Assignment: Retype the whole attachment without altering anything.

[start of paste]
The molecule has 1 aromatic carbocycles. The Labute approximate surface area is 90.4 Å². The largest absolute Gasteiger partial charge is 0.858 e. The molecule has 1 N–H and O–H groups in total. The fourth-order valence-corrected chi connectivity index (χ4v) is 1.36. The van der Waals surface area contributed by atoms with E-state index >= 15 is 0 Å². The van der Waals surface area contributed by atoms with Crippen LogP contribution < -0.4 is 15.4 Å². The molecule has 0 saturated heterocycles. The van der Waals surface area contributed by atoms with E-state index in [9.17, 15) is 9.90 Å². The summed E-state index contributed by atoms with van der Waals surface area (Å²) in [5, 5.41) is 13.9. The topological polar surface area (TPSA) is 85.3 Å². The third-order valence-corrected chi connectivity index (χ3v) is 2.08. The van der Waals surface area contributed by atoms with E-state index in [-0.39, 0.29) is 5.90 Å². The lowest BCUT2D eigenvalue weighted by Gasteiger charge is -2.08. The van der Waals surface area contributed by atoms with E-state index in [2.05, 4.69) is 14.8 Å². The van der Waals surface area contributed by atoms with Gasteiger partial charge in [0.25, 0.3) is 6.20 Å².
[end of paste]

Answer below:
The molecule has 1 aromatic carbocycles. The Labute approximate surface area is 90.4 Å². The largest absolute Gasteiger partial charge is 0.858 e. The molecule has 1 N–H and O–H groups in total. The fourth-order valence-corrected chi connectivity index (χ4v) is 1.36. The van der Waals surface area contributed by atoms with E-state index >= 15 is 0 Å². The van der Waals surface area contributed by atoms with Crippen LogP contribution < -0.4 is 15.4 Å². The molecule has 0 saturated heterocycles. The van der Waals surface area contributed by atoms with E-state index in [9.17, 15) is 9.90 Å². The summed E-state index contributed by atoms with van der Waals surface area (Å²) in [5, 5.41) is 13.9. The topological polar surface area (TPSA) is 85.3 Å². The third-order valence-corrected chi connectivity index (χ3v) is 2.08. The van der Waals surface area contributed by atoms with E-state index in [-0.39, 0.29) is 5.90 Å². The lowest BCUT2D eigenvalue weighted by Gasteiger charge is -2.08. The van der Waals surface area contributed by atoms with E-state index in [2.05, 4.69) is 14.8 Å². The van der Waals surface area contributed by atoms with Gasteiger partial charge in [0.25, 0.3) is 6.20 Å².